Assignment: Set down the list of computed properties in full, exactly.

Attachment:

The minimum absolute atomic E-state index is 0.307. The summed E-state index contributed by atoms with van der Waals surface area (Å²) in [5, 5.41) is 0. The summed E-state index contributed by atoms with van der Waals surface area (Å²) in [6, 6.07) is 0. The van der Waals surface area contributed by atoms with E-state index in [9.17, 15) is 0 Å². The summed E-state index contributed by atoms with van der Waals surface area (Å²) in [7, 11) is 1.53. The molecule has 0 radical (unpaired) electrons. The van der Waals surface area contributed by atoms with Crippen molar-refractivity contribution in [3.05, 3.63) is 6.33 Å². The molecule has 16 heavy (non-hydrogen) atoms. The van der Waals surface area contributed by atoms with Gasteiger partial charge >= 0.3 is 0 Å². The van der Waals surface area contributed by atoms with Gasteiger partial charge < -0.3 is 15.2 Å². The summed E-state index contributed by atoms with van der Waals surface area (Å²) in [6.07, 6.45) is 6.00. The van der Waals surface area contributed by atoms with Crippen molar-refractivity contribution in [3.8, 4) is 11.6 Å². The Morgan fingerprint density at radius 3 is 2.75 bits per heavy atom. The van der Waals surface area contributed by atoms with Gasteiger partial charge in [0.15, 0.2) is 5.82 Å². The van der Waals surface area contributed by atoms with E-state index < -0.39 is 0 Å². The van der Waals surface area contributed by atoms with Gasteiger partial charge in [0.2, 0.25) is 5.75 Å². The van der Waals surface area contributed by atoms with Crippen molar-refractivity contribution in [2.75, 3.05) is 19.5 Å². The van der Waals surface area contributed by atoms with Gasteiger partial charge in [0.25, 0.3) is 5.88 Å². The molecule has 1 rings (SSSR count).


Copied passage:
The minimum absolute atomic E-state index is 0.307. The summed E-state index contributed by atoms with van der Waals surface area (Å²) in [5, 5.41) is 0. The summed E-state index contributed by atoms with van der Waals surface area (Å²) in [6, 6.07) is 0. The van der Waals surface area contributed by atoms with E-state index in [9.17, 15) is 0 Å². The summed E-state index contributed by atoms with van der Waals surface area (Å²) in [7, 11) is 1.53. The molecule has 0 radical (unpaired) electrons. The van der Waals surface area contributed by atoms with Crippen molar-refractivity contribution in [3.05, 3.63) is 6.33 Å². The molecule has 16 heavy (non-hydrogen) atoms. The van der Waals surface area contributed by atoms with Gasteiger partial charge >= 0.3 is 0 Å². The van der Waals surface area contributed by atoms with Gasteiger partial charge < -0.3 is 15.2 Å². The summed E-state index contributed by atoms with van der Waals surface area (Å²) in [6.07, 6.45) is 6.00. The van der Waals surface area contributed by atoms with Crippen molar-refractivity contribution in [3.8, 4) is 11.6 Å². The Morgan fingerprint density at radius 3 is 2.75 bits per heavy atom. The van der Waals surface area contributed by atoms with Gasteiger partial charge in [0.15, 0.2) is 5.82 Å². The van der Waals surface area contributed by atoms with E-state index < -0.39 is 0 Å². The van der Waals surface area contributed by atoms with Gasteiger partial charge in [0.2, 0.25) is 5.75 Å². The van der Waals surface area contributed by atoms with Crippen molar-refractivity contribution in [2.75, 3.05) is 19.5 Å². The van der Waals surface area contributed by atoms with Gasteiger partial charge in [0.25, 0.3) is 5.88 Å². The molecule has 1 rings (SSSR count).